Also a Star Trek TOS episode.

Special Derrida Blues (James Redd and the Blecchs), Monday, 17 October 2016 16:53 (two years ago) Permalink

They used "dagger of the mind" on Star Trek too.

alimosina, Monday, 17 October 2016 17:53 (two years ago) Permalink

This is getting ridiculous. There's the movie "Star Trek VI: The Undiscovered Country," and the Star Trek TNG novel "Perchance to Dream."

alimosina, Monday, 17 October 2016 18:06 (two years ago) Permalink

Upthread is a link to a webpage with a list of Star Trek Shakespeare references.

Special Derrida Blues (James Redd and the Blecchs), Monday, 17 October 2016 18:35 (two years ago) Permalink

If we broaden the parameters to include science fact, we get this newly eligible entry:
https://images-na.ssl-images-amazon.com/images/I/5149pA0D6DL._SX331_BO1,204,203,200_.jpg

Sketches by T-Boz (James Redd and the Blecchs), Wednesday, 19 October 2016 21:54 (two years ago) Permalink

four months pass...

The Dry Salvages, by Caitlín R. Kiernan, derives its title from the T.S. Eliot poem of the same name, which is quoted in the beginning.

Disco Blecch and His Exo-Planettes (James Redd and the Blecchs), Thursday, 23 February 2017 18:27 (one year ago) Permalink

Tiptree: Brightness Falls from the Air: Nashe

― alimosina, Saturday, May 7, 2016 8:38 PM (ten months ago)

Margaret St. Clair also has a short story by that title. I bought her Best Of collection recently, thinking that I was vaguely familiar with her work due to the inclusion of that story and 'The Man Who Sold Rope to the Gnoles' (a pastiche of Dunsany's 'How Nuth Would Have Practised His Art upon the Gnoles'). turns out it's all new to me, but I'm not complaining.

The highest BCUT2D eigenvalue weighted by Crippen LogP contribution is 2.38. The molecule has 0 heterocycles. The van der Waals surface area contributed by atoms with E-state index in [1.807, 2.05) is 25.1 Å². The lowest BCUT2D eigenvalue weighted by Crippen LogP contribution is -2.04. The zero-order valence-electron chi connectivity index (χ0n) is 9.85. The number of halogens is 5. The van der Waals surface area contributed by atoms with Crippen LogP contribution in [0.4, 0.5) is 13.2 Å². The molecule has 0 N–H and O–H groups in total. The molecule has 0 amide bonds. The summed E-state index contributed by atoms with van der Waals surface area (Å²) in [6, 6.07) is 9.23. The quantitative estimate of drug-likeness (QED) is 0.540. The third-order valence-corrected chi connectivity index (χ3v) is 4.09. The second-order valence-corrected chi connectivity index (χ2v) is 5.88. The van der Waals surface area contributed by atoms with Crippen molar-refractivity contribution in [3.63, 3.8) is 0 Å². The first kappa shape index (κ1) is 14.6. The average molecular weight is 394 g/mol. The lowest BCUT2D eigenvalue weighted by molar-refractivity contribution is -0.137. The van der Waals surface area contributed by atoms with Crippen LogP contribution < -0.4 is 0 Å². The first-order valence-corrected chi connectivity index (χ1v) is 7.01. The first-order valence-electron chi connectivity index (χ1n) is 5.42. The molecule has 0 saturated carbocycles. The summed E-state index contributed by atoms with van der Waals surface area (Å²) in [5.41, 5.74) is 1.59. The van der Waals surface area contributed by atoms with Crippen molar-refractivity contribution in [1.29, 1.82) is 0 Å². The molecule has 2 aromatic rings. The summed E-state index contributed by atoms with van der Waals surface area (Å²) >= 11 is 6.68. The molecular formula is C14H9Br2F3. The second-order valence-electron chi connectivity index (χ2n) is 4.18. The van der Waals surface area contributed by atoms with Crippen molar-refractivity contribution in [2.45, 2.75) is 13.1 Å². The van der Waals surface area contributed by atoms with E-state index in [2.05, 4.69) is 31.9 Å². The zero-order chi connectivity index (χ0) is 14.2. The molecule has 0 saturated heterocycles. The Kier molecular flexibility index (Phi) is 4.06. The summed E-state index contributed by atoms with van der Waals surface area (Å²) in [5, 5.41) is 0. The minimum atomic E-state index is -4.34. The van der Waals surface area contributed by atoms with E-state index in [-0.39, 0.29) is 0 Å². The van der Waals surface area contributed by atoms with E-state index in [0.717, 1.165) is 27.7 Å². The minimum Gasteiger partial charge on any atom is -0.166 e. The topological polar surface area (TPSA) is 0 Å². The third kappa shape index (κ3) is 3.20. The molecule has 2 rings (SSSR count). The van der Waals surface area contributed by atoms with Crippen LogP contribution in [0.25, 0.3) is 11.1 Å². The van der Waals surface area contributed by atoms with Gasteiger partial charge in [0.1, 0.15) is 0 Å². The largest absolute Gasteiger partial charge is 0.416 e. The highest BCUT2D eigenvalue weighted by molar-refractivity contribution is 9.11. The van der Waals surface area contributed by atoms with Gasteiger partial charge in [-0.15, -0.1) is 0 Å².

I Ville Valo HIM (unregistered), Thursday, 9 March 2017 03:57 (one year ago) Permalink

Fritz Leiber's Our Lady of Darkness (from De Quincy's 'Levana and Our Ladies of Sorrow')

I Ville Valo HIM (unregistered), Thursday, 9 March 2017 04:28 (one year ago) Permalink

*De Quincey

I Ville Valo HIM (unregistered), Thursday, 9 March 2017 04:30 (one year ago) Permalink

Sinkah to thread

Nesta Leaps In (James Redd and the Blecchs), Thursday, 9 March 2017 18:20 (one year ago) Permalink

one month passes...

> just remembered Iain M. Banks's Consider Phlebas, from Eliot's The Waste Land

"O you who turn the wheel and look to windward,
Consider Phlebas, who was once handsome and tall as you."

"Look To Windward" also...

koogs, Wednesday, 19 April 2017 20:02 (one year ago) Permalink

ten months pass...

Ah, Moon of my Delight who know'st no wane,
The Moon of Heav'n is rising once again;
How oft hereafter rising shall she look
Through this same Garden after me -- in vain!

alimosina, Monday, 26 February 2018 00:50 (nine months ago) Permalink


You must be logged in to post. Please either login here, or if you are not registered, you may register here.